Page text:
The reality that sexual abuse can lead to lasting emotional and psychological damage is indisputable. However, the repercussions of sexual abuse are not limited to internal injuries; the physical impact can be just as damaging.
According to two March 2012 studies published in the Journal of AIDS and Behavior, more than 60 percent of HIV-positive women have experienced sexual abuse in their lives and 55 percent of women with HIV have been a victim of domestic violence, compared with 12 and 25 percent of women overall, respectively.
These are indisputable facts that go far beyond the ideological differences we have with the nature of sexual abuse. It’s about a disease that needs treatment.
One of the biggest problems is figuring out which came first: the abuse or the disease.
Certified domestic violence advocate Jennifer Fletcher, 34, said that it’s possible that women who have suffered sexual abuse contracted HIV and other sexually transmitted diseases as a result of the abuse.
“I would say that it’s highly likely. It’s not very often that they (the sexual aggressors) put a condom on,” said Fletcher.
Yet, according to the Centers for Disease Control and Prevention, it’s possible that the survivor of sexual abuse was already HIV-positive at the time of the incident.
“Among sexually active adults, the identification of an STD might represent an infection acquired prior to the assault, and therefore might be more important for the psychological and medical management of the patient than for legal purposes,” according to the CDC website.
Either way, the abuse brings a whole new level of problems. We can’t just counsel the issue away; it takes decades of consistent medical treatment to even stave off HIV enough to live a normal life.
The problem spreads. The studies, conducted by the University of California, San Francisco and Harvard School of Public Health, said that women who have been sexually abused were four times more likely than other women to have unprotected sex with someone else who wasn’t infected with HIV or whose status was unknown. The first symptoms of HIV generally show within six to 12 weeks of infection, according to the San Francisco AIDS Foundation.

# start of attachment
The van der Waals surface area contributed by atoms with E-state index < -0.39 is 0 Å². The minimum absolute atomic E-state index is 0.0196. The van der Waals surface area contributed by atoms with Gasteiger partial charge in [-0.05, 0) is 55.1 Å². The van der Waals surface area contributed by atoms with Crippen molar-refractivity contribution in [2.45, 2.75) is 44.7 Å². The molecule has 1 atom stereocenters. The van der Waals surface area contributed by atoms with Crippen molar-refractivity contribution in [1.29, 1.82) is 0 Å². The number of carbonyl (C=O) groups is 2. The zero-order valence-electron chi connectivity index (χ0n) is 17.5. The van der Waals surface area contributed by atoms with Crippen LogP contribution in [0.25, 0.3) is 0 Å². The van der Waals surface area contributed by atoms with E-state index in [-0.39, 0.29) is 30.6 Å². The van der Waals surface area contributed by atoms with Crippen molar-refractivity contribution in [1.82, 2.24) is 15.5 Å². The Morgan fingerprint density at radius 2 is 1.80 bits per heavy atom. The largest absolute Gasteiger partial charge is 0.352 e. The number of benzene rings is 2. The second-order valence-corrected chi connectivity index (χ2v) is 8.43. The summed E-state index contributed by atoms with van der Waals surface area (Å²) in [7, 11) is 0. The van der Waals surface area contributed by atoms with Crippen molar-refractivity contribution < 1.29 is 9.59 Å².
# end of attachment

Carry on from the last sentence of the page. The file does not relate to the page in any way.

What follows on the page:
We need to remember that a woman with HIV is not the only one who’s affected. She can pass it on to any of her sexual partners, and any children she has in the future, perpetuating the disease in innocent babies.
But it gets even worse. High levels of stress might make it tougher for HIV-positive women to fight off the infection.
The studies also found that women who had suffered recent sexual abuse trauma were four times more likely to have detectable levels of HIV in their blood than women who hadn’t suffered recent sexual abuse trauma, meaning that the treatment to fight off the infection wasn’t working. It’s possible the ineffective treatment is directly linked to the post-traumatic stress disorder and lasting anxiety that women often experience after sexual abuse, according to Fletcher.
It’s horrifying, and it’s unacceptable. We’re destroying people’s lives by ignoring the issue. We need to facilitate discussion so we can put an end to this debilitating duo.
If you or someone you know has suffered sexual abuse, get help. Find a friend to confide in. Attend a support group. Call the National Sexual Assault Hotline at 1 (800) 656-HOPE. You don’t have to go through it alone. And get tested for sexually transmitted diseases as soon as possible. You can help break the connection and make a change for the future.